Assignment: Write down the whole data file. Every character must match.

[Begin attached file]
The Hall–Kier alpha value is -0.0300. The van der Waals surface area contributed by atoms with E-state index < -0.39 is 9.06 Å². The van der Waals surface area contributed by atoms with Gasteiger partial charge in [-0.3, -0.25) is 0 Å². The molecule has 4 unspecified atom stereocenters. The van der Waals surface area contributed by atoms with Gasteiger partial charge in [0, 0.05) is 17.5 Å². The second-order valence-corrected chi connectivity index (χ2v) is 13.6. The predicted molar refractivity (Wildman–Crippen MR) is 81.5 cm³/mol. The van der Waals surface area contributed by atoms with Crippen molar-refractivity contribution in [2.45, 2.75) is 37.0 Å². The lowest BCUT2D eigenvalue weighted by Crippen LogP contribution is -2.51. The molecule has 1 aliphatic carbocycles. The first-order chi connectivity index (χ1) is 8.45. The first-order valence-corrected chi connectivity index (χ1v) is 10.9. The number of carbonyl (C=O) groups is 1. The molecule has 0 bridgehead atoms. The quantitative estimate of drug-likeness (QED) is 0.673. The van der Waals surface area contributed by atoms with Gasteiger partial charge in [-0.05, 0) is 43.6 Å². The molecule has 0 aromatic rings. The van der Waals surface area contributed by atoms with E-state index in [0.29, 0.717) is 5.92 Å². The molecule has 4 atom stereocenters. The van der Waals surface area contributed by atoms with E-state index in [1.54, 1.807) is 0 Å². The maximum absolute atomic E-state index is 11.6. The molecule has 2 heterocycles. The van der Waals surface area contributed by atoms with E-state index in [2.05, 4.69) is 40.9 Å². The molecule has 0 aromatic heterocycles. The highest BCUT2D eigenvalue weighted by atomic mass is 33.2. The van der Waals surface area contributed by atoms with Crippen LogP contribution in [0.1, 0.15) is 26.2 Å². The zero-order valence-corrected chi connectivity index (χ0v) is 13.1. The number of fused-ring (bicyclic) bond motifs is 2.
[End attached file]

The Hall–Kier alpha value is -0.0300. The van der Waals surface area contributed by atoms with E-state index < -0.39 is 9.06 Å². The van der Waals surface area contributed by atoms with Gasteiger partial charge in [-0.3, -0.25) is 0 Å². The molecule has 4 unspecified atom stereocenters. The van der Waals surface area contributed by atoms with Gasteiger partial charge in [0, 0.05) is 17.5 Å². The second-order valence-corrected chi connectivity index (χ2v) is 13.6. The predicted molar refractivity (Wildman–Crippen MR) is 81.5 cm³/mol. The van der Waals surface area contributed by atoms with Crippen molar-refractivity contribution in [2.45, 2.75) is 37.0 Å². The lowest BCUT2D eigenvalue weighted by Crippen LogP contribution is -2.51. The molecule has 1 aliphatic carbocycles. The first-order chi connectivity index (χ1) is 8.45. The first-order valence-corrected chi connectivity index (χ1v) is 10.9. The number of carbonyl (C=O) groups is 1. The molecule has 0 bridgehead atoms. The quantitative estimate of drug-likeness (QED) is 0.673. The van der Waals surface area contributed by atoms with Gasteiger partial charge in [-0.05, 0) is 43.6 Å². The molecule has 0 aromatic rings. The van der Waals surface area contributed by atoms with E-state index in [0.29, 0.717) is 5.92 Å². The molecule has 4 atom stereocenters. The van der Waals surface area contributed by atoms with E-state index in [1.54, 1.807) is 0 Å². The maximum absolute atomic E-state index is 11.6. The molecule has 2 heterocycles. The van der Waals surface area contributed by atoms with E-state index in [2.05, 4.69) is 40.9 Å². The molecule has 0 aromatic heterocycles. The highest BCUT2D eigenvalue weighted by atomic mass is 33.2. The van der Waals surface area contributed by atoms with Crippen LogP contribution in [0.1, 0.15) is 26.2 Å². The zero-order valence-corrected chi connectivity index (χ0v) is 13.1. The number of fused-ring (bicyclic) bond motifs is 2.